Farmer Angus grass fed beef burger patties can now be found in all Checkers stores nationwide. This move by Checkers gives the emerging regenerative agricultural movement the boost it needs to not only give customers access to beef that is nutrient dense, growth hormone and grain free, but that is also a major contributor to reversing climate change and promoting employment.
Over 99% of the beef sold in South Africa comes from feedlots where the cattle are fed grains and antibiotics. The cattle from Farmer Angus are raised on the Spier Wine Farm, in Stellenbosch by Angus McIntosh, where they practice rotational grazing. This method of raising livestock ensures that carbon increases in the soil. With more carbon in the soil, the farm is far more resilient against drought because the soil can retain more water. It also means there are a lot more nutrients necessary for healthy plant life.
Since 2013, Farmer Angus has been able to sell carbon credits for increasing the carbon of the soil in the pastures where his cattle graze. The last payout in 2020 resulted in his cattle herdsman receiving R100,000, which enabled him to buy his first house.
“There are so many benefits to farming the way we do. Everybody wins. Nature, animals, and people. Since we signed this deal with Checkers, we’ve been able to increase the number of cattle on our farm and in doing so employed four new staff members. The next soil carbon audit takes place in 2023 and with more cattle we expect to see bigger increases in the carbon.” says McIntosh.
For many consumers who shop according to price, what will excite them is that these grass fed burgers are being sold for less per kilogram than the grain fed, feedlot burgers currently in store making them not only good for your health and the environment but easy on the pocket.
“We have been working on this product offering with Checkers since late 2020 and in this time the team at Checkers have been very supportive especially Shaun Kerr, Renaldo Philips, Thandeka Mbhele and Arno Abeln.” Concludes McIntosh.
For more information go to www.farmerangus.co.za
About Farmer Angus
Farmer Angus is one of two exclusively grass fed, pasture reared cattle farms found in the Western Cape. The 126 hectares of rolling green pastures is testament to Angus McIntosh’s dedication to grass and microbe farming. Here you won’t find cattle squashed together in feedlots eating GMO grain, or crowds of broiler chickens stuffed into tiny metal cages. No, farms like Farmer Angus practice a technique called regenerative agriculture, which values the life of the animals and the land they graze on. This form of artisanal livestock farming offers a protein source that is high in nutrition and free of any hormones, anti-biotics or chemicals.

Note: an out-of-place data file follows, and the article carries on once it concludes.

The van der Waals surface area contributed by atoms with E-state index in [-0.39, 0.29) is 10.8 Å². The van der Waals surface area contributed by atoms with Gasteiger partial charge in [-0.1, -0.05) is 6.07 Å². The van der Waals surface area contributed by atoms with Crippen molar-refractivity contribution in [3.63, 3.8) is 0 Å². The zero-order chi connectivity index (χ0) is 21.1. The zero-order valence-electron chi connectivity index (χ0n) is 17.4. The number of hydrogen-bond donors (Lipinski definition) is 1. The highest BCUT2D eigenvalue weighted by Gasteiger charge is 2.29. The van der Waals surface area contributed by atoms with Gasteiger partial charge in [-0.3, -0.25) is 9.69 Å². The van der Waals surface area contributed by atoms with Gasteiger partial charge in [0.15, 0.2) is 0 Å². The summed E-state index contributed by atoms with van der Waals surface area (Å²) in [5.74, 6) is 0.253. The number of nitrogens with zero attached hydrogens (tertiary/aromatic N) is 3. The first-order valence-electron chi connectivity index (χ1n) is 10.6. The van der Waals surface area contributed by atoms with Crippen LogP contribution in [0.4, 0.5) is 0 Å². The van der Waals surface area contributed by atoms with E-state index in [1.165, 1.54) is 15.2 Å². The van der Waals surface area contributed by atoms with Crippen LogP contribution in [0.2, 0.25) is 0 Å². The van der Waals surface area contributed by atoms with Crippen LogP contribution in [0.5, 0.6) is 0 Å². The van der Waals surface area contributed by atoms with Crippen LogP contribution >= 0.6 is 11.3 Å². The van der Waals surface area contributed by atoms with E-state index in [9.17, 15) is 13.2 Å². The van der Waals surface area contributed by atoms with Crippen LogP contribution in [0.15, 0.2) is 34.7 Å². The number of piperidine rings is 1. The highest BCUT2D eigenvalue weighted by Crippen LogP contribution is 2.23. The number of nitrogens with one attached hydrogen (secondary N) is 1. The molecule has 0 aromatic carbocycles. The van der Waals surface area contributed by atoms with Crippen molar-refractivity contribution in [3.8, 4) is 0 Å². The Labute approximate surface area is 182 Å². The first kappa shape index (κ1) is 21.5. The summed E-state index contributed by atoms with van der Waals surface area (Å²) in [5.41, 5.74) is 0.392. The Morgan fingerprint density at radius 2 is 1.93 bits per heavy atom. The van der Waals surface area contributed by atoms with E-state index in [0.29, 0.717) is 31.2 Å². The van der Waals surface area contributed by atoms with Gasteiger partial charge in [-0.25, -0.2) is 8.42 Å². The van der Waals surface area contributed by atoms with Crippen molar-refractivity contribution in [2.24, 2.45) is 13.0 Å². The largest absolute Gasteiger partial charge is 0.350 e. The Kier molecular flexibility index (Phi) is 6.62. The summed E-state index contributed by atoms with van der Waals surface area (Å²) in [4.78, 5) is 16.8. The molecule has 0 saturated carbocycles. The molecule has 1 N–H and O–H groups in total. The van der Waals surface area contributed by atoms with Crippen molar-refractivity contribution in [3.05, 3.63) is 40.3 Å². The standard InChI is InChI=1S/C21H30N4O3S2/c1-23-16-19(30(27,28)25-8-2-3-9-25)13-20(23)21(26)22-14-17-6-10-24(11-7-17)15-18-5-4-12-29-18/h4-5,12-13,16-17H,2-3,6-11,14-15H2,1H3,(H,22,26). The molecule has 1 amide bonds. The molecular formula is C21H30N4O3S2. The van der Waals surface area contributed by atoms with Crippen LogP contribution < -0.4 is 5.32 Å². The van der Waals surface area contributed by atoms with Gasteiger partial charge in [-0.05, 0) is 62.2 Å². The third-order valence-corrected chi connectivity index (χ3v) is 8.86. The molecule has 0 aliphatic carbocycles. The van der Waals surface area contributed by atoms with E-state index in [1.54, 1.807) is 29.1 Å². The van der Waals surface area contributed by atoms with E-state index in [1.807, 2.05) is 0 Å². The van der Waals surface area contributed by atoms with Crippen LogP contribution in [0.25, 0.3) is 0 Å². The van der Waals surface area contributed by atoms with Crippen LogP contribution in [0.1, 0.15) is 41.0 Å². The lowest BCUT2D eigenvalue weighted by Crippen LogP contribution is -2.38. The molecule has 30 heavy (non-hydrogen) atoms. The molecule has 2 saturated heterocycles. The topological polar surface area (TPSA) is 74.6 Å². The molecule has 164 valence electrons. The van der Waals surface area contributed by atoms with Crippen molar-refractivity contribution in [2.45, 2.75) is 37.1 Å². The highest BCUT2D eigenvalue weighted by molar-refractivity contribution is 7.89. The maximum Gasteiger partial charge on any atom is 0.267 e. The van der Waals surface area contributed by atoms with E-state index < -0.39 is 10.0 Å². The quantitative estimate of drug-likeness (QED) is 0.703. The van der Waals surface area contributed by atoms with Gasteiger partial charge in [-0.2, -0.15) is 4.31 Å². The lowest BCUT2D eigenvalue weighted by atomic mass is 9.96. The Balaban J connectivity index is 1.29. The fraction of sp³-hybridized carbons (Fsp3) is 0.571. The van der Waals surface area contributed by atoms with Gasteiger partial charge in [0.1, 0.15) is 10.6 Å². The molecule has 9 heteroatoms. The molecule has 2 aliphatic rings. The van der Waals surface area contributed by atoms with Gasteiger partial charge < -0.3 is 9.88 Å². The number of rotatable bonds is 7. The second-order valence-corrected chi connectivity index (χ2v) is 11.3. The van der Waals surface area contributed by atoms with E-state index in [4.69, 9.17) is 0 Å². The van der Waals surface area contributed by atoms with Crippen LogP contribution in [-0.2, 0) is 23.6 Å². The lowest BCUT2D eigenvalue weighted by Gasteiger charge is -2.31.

Stockbroker to farmer
In his journey from stockbroker to farmer, what started out as a way for Angus to live off the land to feed him and his family has ended up evolving into something much greater than he could ever have imagined. Growing up in a farming family he learnt from his father who owned a conventional cattle farm in Kwa-Zulu Natal. As a young boy he spent every school holiday barefoot, as he still does, eagerly helping his father and his Zulu farm workers carry out the daily farm duties.
Years later and after meeting his wife, Mariota, Angus pursued a lucrative career in London at one of the world’s biggest banks, Goldman Sachs. But as many South Africans who move abroad and start a family can attest to, is the strong calling to return home to offer their kids the chance to grow up close to nature under the African sun. So, it was only a matter of time before Angus and his young family returned to settle on a 126-hectare farm overlooking Spier Wine Estate. The farm is named Ezibusisweni, meaning the place of blessings in Zulu.
The Omnivores Dilemma
The family set out to build their first home, made entirely from clay. The plan was to create a home that could function entirely off the grid. At first he wanted to only farm the land as a way to provide his family with organic fruit and vegetables. However after reading Michael Pollan’s, the Omnivores Dilemma, he became inspired to start livestock farming and so in 2008, the Farmer Angus brand was born. They farm beef, pork and eggs. This was no easy feat though, with no formal training as a farmer Angus sought out the guidance of Christo Kok, a regenerative farmer, who mentored him for the first three years. Angus also devoted much of his time to studying permaculture. And so instead of following the conventional route his father took, Angus chose to apply biodynamic and regenerative farming practices and principles. He is dedicated to reviving the way farming used to be before the days of chemical fertilisers and herbicides like Glyphosate, anti-biotics and GMO.
Transformation of the ecology through regeneration
13 years ago, the soils on Spier lacked carbon and had very little signs of having healthy microbes, all essential for growing pastures rich in nutrients and ideal for cattle to graze on. Since then him and his team have worked hard to restore the soil. They’ve planted 126 hectares of multi-species and 24 000 trees and shrubs into the shelterbelts that surround the pastures. The fruits of their labour can be seen bursting with colour in every direction. From bright purple flowers on the September Bush that attracts bees to the deep red Crimson clover that fixes atmospheric Nitrogen into the soil. All the plants growing here serve to restore balance and regenerate the soil microbes. If more conventional farms began farming this way we’ll eventually see climate change reversing.
You are what you eat